Identifying the Genes That Influence How We Interact With Others - Pacific Standard

Identifying the Genes That Influence How We Interact With Others

Scientists are studying people afflicted with Williams syndrome to figure out the biological basis for our social behaviors.
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One of the things that makes us human is how we socialize with one another. What drives our social behavior is a complex mix of genes, epigenetics, and external factors such as how or where a person is raised.

Williams syndrome is a genetic disorder that results in a particularly striking departure from what is considered normal behavior: people with it are hypersocial, extremely empathetic, and indiscernibly friendly toward strangers, especially as children—sometimes to the detriment of their own safety. Scientists have been able to pinpoint that the disorder, which affects one in 20,000 to one in 7,500 people, results from a deletion of 26 to 28 genes. In recent years, they've begun using Williams syndrome to study the influence of this select group of genes on our social behaviors.

Genetic manipulations in mice are frequently used as a tool in neuroscience to uncover the function of genes and their alterations. But single-gene "knock-out" mice, in which a specific gene is lost, haven't really been able to show the role individual genes play in Williams syndrome. This is largely because the mutations in these genes don't actually mirror the gene networks responsible for the characteristics that present in people with the disorder. Imagine the Royal Philharmonic Orchestra performing Tchaikovsky's "Symphony No. 4" with just the string players missing—it might sound a bit off, but you'd probably still be able to make out the tune. If the woodwinds and the piano—two classes of instruments that also play a central role in the symphony—were missing too, the tune would be completely lost.

Unlike the diseases I study, for which a single gene is responsible, working out how a collection of 26 to 28 genes interact with external factors to shape social behavior is a lot more challenging.

In 2009, years after the first 25 Williams syndrome-causing genes were identified, a group of scientists decided to functionally pick apart the gene deletions that cause Williams syndrome by creating three different types of mouse models—two missing one copy of a different portion of the 25 implicated genes and a third mouse model lacking all 25 genes like in the human disease.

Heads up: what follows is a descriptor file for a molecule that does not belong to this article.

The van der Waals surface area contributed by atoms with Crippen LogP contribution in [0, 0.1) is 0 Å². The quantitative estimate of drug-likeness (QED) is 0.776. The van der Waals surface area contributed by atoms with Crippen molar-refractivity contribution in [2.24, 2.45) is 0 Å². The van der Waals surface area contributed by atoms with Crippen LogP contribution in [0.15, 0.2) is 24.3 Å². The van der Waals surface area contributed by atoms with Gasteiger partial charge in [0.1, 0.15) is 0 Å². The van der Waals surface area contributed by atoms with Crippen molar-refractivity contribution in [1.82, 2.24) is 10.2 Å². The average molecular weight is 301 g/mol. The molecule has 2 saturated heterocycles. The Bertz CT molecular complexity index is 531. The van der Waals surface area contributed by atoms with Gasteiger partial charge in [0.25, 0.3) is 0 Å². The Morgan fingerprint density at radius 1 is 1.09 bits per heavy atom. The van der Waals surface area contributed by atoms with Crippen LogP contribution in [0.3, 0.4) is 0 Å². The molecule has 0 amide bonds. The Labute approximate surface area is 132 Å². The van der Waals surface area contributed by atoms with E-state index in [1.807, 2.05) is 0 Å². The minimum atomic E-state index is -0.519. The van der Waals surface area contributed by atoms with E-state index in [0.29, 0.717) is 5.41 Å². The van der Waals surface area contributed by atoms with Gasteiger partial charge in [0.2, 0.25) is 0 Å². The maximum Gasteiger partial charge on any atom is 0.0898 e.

All three mice were able to replicate crucial aspects of the human Williams disorder, including increased sociability, to varying degrees.

To explore the involvement of the two groups of genes in social disinhibition, a variety of social interaction tests were carried out in these mice. For example, in the partition test where a clear plastic wall is placed between cages that contain holes and the behavior and level of interest toward either a novel or familiar mouse on the other side is scored, all three deletion mice spent significantly more time close to the new mouse compared to normal mice.

This suggested that multiple genes within the whole deletion region give rise to this behavior. However, for the tube test, where two mice meet in a narrow tube and the dominant one makes the other reverse, the full-deletion mice and only the mice that were missing the first portion of the 25 genes frequently lost to the normal mouse.

Although mouse studies are clearly very helpful, providing a powerful way to study the effects of individual and combinatorial gene disruption, mice are genetically different from us and therefore do not perfectly represent our genetic landscape. To make things more complicated, this landscape is highly diverse between individuals.

Stem cells derived from real patients with complex neurodevelopmental disorders such as schizophrenia can be turned into 2-D and 3-D cell structures and studied in a dish. Unlike mouse models, patient-derived stem cell models allow us to investigate the true, rather than similar, cellular effects of our genes.

In the last few years, this strategy has been used by a number of research groups working on Williams syndrome to create brain cells that essentially have the human disorder, with their findings being published in Nature.